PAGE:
Bead pendants of blue faience, and spacers of black, blue and green faience. 5 pendants are leaf-shaped, four of which are in blue faience and one in stone. The stringing of these has been reconstructed. It is assumed that the items were found together in a group, though the Museum cannot be sure that they have not been made up from different groups. Thus, the dating may be questioned.
Leaf shaped pendants seem to have been popular from the Middle Kingdom, though were also current at later dates. It is possible that as well as being attractive the leaf shapes were also amuletic.
Jewellery in ancient Egypt was worn by all groups. Not only did it look attractive but it could also act as a charm and an indicator of social class and gender. For more information on Egyptian jewellery see: Aldred 1971; Andrews 1990.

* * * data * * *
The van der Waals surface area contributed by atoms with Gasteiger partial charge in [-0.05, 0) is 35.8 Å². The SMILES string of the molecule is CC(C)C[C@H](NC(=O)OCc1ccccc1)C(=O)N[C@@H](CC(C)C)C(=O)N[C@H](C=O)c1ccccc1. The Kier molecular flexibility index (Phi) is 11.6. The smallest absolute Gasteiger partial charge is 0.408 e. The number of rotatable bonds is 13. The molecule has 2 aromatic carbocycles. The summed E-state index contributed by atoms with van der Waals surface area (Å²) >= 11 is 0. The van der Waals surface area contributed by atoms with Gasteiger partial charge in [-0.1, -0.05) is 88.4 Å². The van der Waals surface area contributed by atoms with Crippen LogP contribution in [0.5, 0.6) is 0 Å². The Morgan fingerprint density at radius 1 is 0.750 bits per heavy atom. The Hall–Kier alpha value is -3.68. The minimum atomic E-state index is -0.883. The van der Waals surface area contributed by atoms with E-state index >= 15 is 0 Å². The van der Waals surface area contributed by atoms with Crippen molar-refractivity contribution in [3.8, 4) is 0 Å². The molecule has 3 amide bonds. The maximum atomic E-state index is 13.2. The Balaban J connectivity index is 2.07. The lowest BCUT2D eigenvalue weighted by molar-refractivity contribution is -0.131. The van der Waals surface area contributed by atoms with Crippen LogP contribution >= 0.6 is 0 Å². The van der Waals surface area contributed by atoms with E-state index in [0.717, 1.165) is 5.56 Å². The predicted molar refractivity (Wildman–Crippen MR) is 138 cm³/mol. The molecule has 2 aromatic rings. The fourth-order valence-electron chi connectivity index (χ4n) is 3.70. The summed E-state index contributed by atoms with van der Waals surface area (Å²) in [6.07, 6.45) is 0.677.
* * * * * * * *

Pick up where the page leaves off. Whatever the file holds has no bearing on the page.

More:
These beads are made of faience. Faience has been called ‘first high tech ceramic’ (Vandiver and Kingery 1987, 9). Faience is made up of silica, natron/plantash and lime, usually coloured blue by the addition of cobalt. For more information on faience see: Nicholson and Peltenburg 2000.
Aldred, C. 1971. Jewels of the Pharaohs. Egyptian Jewellery of the Dynastic Period. London: Thames and Hudson.
Andrews, C. 1990. Ancient Egyptian Jewellery. London: British Museum Press.
Nicholson, P.T. and Peltenburg, E. 2000. Egyptian faience. In Nicholson, P.T. and Shaw, I. Ancient Egyptian Materials and Technology. Cambridge: Cambridge University Press, 177-194.
Vandiver, P. and Kingery, W.D. 1987. Egyptian Faience: the first high-tech ceramic. In Kingery, W.D. ed., Ceramics and Civilisation 3, Columbus OH: American Ceramic Society, 19-34.